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Theres no reason for a F/O to not be able to make that call. If something doesn't feel right in terms of controls etc to either pilot then not calling an abort is utterly stupid.. Aborting a t/o is a serious thing , something that doesnt get done often however if theres reason for either pilot to call it then they should be able too. Safety first. F/O's arent stupid.
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Old 1st Mar 2010, 11:08
  #114 (permalink)  
 
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That goes totally against modern CRM practices.
Which of several hundred or more of published books, articles, research papers on the subject of CRM has been elevated to the title of best "modern" CRM practices? Every man and his dog has seen CRM and TEM or whatever the latest buzz word, done to death in PPRuNe. As much as some would prefer to have a committee decision when it comes to a high speed rejected take off, the old adage of "too many cooks spoil the broth" comes to mind.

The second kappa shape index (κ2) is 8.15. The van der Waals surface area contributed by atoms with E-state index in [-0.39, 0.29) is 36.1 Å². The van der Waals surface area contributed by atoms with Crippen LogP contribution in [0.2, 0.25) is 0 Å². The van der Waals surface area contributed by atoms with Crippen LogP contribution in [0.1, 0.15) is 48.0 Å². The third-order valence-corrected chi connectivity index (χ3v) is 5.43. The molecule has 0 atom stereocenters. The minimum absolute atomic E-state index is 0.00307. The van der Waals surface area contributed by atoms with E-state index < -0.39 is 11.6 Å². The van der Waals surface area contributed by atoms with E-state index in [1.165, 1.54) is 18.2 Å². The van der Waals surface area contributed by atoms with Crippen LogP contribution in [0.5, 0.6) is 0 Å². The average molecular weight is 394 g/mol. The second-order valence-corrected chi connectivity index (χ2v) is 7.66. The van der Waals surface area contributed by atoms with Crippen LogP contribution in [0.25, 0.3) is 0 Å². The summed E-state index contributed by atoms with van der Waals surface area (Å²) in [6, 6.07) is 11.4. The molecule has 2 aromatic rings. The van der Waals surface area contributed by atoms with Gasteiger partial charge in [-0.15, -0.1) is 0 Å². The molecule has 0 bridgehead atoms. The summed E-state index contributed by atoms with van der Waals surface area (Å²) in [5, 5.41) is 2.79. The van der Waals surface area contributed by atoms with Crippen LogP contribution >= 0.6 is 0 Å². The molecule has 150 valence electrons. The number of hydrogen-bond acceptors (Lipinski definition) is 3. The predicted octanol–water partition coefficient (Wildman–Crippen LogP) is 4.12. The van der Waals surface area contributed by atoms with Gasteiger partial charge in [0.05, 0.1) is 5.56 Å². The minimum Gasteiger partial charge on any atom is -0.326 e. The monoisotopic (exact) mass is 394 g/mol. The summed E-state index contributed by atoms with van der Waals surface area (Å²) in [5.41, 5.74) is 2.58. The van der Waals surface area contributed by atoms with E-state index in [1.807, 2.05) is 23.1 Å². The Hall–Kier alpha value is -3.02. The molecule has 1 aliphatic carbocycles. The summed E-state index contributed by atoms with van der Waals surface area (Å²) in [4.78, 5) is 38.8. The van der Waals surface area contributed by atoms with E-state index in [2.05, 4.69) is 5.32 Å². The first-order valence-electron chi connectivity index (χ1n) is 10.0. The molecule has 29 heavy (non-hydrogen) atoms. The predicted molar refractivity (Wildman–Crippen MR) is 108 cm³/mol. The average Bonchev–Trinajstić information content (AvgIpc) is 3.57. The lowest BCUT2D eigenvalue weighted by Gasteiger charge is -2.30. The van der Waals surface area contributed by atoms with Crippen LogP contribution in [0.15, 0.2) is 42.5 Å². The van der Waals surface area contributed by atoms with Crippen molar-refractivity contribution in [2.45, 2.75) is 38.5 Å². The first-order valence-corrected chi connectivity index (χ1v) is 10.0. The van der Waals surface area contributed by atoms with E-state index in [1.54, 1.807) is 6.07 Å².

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Old 1st Mar 2010, 12:06
  #115 (permalink)  
 
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F/O's arent stupid.
Very true, they are however frequently VERY inexperienced and if so they are not well placed to make what is probably the most crucial and potentially unforgiving decision there is to make in commercial aviation.
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Old 1st Mar 2010, 12:12
  #116 (permalink)